The plan to approve coal developments on the Eastern Slopes of the Rocky Mountains is another thing that remains on the United Conservative Party’s agenda – if not for 2022, at least for some point in the future after the 2023 election is out of the way.
This is another tidbit that can be prised out of Alberta Premier Jason Kenney’s responses to Global News Provincial Affairs Reporter Tom Vernon’s Dec. 7 interview, which the broadcast network didn’t release until New Year’s Day.
Mr. Vernon tossed the premier a softball on this one, rather suggesting to him where an acceptable answer might lie. Coal policy on the Eastern Slopes? “Is your government still looking for a way to find coal development on that while still managing concerns with the environment from area landowners?” he asked.
Premier Kenney responded: “Our general approach is to support responsible resource development, as we’ve always done in Alberta.”
Now, it must be said right here that the UCP has only been the government in Alberta for less than three years, and even in that short time this statement is hardly credible.
That said, one supposes, it was what any government leader would say about resource development, and indeed what pretty well all governments do say when contemplating such activities. This would even include the NDP government in the province next door to the west, a point we’ll return to in a moment.
Getting back to Mr. Kenney first, however, he illustrated his point about how responsible his government is being about this by saying: “We have a consultation, a panel, talking to Albertans about how do we get that right balance when it comes to coal.”
There are a couple of important hints in this simple statement. After all, Mr. Kenney’s government tried in May 2020, on the Friday before a long weekend and with zero public consultation, to remove the Peter Lougheed Progressive Conservative Government’s 1976 ban on coal mining on the Eastern Slopes.
When a lease auction in Southern Alberta was revealed later that year, a storm of controversy was unleashed – much of it from Albertans who make up core supporters of the UCP government in rural areas dependent on agriculture.
If Mr. Kenney, Energy Minister Sonya Savage, and Environment Minister Jason Nixon had imagined they could employ the usual wedge politics to divide rural Conservatives from urban greens, as they like to describe environmentally conscious citizens, they were soon disabused of this notion.
Which is why the committee that Mr. Kenney referenced was set up, to mollify the anger among UCP supporters with the coal-mining scheme.
Since the interview with Mr. Kenney was recorded, the committee has reported, although the government is treating its recommendations as a state secret, for the moment at least.
Ms. Savage, at least, acknowledged the reality of public opposition in her response to the controversy. Mr. Kenney, by contrast, seems to still think it can be made to go away.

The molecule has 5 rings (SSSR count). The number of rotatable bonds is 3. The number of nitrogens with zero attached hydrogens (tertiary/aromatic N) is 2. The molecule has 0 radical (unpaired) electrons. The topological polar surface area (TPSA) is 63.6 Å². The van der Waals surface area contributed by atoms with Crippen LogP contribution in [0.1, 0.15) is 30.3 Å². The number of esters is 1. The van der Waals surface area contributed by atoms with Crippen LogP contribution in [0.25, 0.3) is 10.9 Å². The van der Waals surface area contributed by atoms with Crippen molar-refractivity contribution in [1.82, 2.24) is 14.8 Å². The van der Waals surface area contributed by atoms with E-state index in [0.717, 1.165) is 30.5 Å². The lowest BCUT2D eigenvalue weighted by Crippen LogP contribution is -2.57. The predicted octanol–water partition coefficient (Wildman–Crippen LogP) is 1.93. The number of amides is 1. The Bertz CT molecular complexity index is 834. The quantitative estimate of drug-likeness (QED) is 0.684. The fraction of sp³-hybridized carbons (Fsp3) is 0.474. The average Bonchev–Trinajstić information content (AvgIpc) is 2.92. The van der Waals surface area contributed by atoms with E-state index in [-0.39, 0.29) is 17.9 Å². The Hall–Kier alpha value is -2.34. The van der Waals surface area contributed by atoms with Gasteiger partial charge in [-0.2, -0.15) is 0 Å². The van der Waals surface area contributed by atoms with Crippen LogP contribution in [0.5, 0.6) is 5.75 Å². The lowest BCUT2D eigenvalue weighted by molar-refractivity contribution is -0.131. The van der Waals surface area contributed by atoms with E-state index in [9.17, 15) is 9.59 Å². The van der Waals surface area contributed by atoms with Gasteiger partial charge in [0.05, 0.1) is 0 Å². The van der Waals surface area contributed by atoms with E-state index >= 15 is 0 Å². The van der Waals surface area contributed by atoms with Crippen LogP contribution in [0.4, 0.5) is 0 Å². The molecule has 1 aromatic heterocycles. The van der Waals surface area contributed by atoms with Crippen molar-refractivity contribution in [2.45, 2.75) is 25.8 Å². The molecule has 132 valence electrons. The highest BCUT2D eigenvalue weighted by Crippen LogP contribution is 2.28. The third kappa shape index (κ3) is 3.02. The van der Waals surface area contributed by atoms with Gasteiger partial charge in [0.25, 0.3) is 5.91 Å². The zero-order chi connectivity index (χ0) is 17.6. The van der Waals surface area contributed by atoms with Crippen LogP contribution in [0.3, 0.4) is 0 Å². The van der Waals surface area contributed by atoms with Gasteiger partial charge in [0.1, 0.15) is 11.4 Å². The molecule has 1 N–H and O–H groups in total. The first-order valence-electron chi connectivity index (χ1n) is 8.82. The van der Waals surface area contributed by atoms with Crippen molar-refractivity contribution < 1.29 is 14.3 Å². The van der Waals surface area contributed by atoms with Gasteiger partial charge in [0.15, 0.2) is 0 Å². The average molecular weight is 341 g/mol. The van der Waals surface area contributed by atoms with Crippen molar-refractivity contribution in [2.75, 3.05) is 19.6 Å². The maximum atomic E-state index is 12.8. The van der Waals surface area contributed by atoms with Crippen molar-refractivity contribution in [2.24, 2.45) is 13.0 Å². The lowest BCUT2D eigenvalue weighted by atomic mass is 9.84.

“You know, there have been coal mines, up and down the Eastern Slopes in Alberta since European people arrived here in the 1870s,” the premier went glibly on. “So this has been a constant part of our economic history, and there are entire communities like Grande Cache, for example, that depend on it.
“I’m not one of those cold hearted people who just says, ‘We’re gonna turn those into ghost towns,’” he stated.
This is an important statement. It tells us more clearly than anything else where Mr. Kenney intends to go with this, and what his core wedge issue will be again – probably with a dash of “ethical coal” thrown in.
Whether or not his strategists will try to dissuade him, given the looming election, scheduled for 2023, is another matter.
Which is where the B.C. NDP comes in. Premier John Horgan’s government is no paragon of environmental responsibility either, but perhaps Mr. Kenney thinks he can swing a little support for coal mines in the Rockies the UCP’s way with some faint praise for his western counterpart.
“In British Columbia, under an NDP government, they have over 10 coal mines operating to support global demand for steel-making, for example, and thermal coal for Asian power plants,” he told Mr. Vernon.
“So, I think if they can do this responsibly under an NDP government in British Columbia, I believe in principle we can do it responsibly, on a limited basis, here in Alberta, to find that right balance between environmental preservation and job creation.”
Alas, there is no responsible way to mine or use thermal coal in the planet’s current circumstances.
The market for metallurgical coal, used to make steel, is still strong, but can be expected to diminish over time as well.
And there is no way anyone is going to mine metallurgical coal in Canada, on the Eastern Slopes or anywhere else, but by using open-pit, surface mining techniques. And the number of people employed in such operations is quite small.
Mr. Kenney surely knows all this too.